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Second Church of Christ in Danville, Ill., is among the groups supporting a “Building Block” program at Danville Correctional Center, the News-Gazette reported. The mentor-driven program offers classes in leadership, communication, and anger management, while creating a sense of community and responsibility among the prison population.
The church offers Celebrate Recovery classes in the prison and donates paint, art supplies, and books. Altogether, the “Building Block” program has 448 participants and 30 mentors.
“Number one, these people are of value, especially in God’s eyes, and we want to invest in them from that standpoint,” executive pastor Dale DeNeal told the News-Gazette.
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Enrollment at Milligan College hit an all-time high, reaching 1,332 students this fall. “This is the first time in our history to surpass 1,300 students,” president Bill Greer said in an email to the Milligan community. Greer attributed the increased enrollment, in part, to a large incoming class of new students and a growing international population.
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Students from Central Christian College of the Bible held a youth rally Sunday in California, Mo., that featured student testimonies and a worship band comprised of CCCB students. The main speaker was Grant Roth, a CCCB student and a 2019 finalist in Pepperdine University’s “Next Gen Preacher Search,” according to the California Democrat newspaper. The rally at the United Church of Christ of California was sponsored by the California Ministerial Alliance. Local church groups were invited.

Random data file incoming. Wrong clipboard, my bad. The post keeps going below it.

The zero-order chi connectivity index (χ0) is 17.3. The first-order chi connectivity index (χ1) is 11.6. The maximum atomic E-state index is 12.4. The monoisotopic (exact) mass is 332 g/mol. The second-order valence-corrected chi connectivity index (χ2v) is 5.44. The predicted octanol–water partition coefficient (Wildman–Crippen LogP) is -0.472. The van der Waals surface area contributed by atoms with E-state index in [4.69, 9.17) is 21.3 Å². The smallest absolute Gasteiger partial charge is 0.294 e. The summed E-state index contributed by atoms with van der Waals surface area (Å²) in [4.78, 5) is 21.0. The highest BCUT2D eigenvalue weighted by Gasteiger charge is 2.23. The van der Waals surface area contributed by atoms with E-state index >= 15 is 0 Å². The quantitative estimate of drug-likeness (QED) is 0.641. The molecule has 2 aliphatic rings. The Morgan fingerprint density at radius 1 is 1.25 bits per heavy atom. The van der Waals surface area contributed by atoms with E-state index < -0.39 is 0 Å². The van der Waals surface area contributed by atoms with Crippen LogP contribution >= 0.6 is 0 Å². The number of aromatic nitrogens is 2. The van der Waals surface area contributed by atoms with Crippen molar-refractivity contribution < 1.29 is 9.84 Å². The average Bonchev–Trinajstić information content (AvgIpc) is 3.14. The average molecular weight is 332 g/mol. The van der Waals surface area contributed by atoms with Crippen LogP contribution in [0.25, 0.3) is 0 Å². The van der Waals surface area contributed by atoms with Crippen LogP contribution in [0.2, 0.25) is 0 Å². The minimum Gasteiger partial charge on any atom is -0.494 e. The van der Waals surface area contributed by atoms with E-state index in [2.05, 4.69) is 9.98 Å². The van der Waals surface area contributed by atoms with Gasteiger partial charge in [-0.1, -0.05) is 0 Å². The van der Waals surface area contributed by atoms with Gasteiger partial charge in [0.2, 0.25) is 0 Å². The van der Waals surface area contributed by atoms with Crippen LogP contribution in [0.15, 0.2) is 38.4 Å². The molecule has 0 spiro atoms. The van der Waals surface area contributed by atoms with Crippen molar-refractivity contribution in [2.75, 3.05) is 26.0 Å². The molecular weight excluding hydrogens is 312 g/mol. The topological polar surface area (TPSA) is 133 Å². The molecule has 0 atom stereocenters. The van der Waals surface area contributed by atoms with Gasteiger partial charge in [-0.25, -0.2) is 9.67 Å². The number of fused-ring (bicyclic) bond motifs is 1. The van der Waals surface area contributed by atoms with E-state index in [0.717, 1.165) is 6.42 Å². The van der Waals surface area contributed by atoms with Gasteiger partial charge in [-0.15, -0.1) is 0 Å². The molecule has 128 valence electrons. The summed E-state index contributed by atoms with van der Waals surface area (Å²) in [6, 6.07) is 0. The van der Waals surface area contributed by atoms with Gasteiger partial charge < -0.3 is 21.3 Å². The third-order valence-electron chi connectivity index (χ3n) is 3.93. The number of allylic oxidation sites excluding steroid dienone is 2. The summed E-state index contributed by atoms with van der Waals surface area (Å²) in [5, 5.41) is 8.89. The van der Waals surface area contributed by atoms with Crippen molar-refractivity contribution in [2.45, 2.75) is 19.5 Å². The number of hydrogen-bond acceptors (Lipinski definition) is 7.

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Weston (Ohio) Church of Christ is planning a 125th anniversary celebration for May 31, 2020 (Pentecost Sunday). Bob Russell, retired from Southeast Christian Church in Louisville, Ky., will be guest speaker that day. “Enlarge Our Hearts” will be the theme. The schedule includes a 9 a.m. opening reception, 10:15 a.m. worship, and 12:15 p.m. fellowship meal (RSVP required).
After the meal, there will time for fellowship and viewing of various displays and memorabilia. Then, beginning at 2 p.m., afternoon worship will feature many former ministers and members and a challenge from Bob Russell. Friends and former members and ministers are invited. Gary Wackler serves as minister. Write to church@ westonchurchofchrist.org or call (419) 669-3895 for more information and to RSVP.
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The International Conference On Missions—or ICOM—is less than two months away. It is set for Nov. 14-17 in Kansas City, Mo. The theme will be “Embracing the City.” There also will be preconference events that begin Nov. 13. And don’t forget about the Student ICOM (or SICOM) for those in grades 6 to 12 that runs Nov. 15-17. Learn more and register for ICOM and SICOM here.
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Central Christian Church of Rockford, Ill., hosted its 15th annual car show Saturday. Proceeds benefitted the Walter Lawson Children’s Home.